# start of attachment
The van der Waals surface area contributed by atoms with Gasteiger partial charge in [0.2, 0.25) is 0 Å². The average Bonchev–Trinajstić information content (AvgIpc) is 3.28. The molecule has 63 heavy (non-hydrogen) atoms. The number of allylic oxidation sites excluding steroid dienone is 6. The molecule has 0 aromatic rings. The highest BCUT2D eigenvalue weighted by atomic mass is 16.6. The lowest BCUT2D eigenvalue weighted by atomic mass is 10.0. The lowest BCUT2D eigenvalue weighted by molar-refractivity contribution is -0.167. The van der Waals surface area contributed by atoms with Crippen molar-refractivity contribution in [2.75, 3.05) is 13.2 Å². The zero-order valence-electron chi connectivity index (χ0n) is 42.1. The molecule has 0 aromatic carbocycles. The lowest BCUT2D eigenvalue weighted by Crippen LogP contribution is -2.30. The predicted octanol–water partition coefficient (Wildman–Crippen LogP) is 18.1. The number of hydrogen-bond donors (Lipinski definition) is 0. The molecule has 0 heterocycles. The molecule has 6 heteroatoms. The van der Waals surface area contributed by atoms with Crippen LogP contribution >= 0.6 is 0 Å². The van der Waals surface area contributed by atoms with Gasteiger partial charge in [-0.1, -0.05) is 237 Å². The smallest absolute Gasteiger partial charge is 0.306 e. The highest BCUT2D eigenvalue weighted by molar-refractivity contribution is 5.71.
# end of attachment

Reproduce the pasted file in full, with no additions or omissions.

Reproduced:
The van der Waals surface area contributed by atoms with Gasteiger partial charge in [0.2, 0.25) is 0 Å². The average Bonchev–Trinajstić information content (AvgIpc) is 3.28. The molecule has 63 heavy (non-hydrogen) atoms. The number of allylic oxidation sites excluding steroid dienone is 6. The molecule has 0 aromatic rings. The highest BCUT2D eigenvalue weighted by atomic mass is 16.6. The lowest BCUT2D eigenvalue weighted by atomic mass is 10.0. The lowest BCUT2D eigenvalue weighted by molar-refractivity contribution is -0.167. The van der Waals surface area contributed by atoms with Crippen molar-refractivity contribution in [2.75, 3.05) is 13.2 Å². The zero-order valence-electron chi connectivity index (χ0n) is 42.1. The molecule has 0 aromatic carbocycles. The lowest BCUT2D eigenvalue weighted by Crippen LogP contribution is -2.30. The predicted octanol–water partition coefficient (Wildman–Crippen LogP) is 18.1. The number of hydrogen-bond donors (Lipinski definition) is 0. The molecule has 0 heterocycles. The molecule has 6 heteroatoms. The van der Waals surface area contributed by atoms with Crippen LogP contribution >= 0.6 is 0 Å². The van der Waals surface area contributed by atoms with Gasteiger partial charge in [-0.1, -0.05) is 237 Å². The smallest absolute Gasteiger partial charge is 0.306 e. The highest BCUT2D eigenvalue weighted by molar-refractivity contribution is 5.71.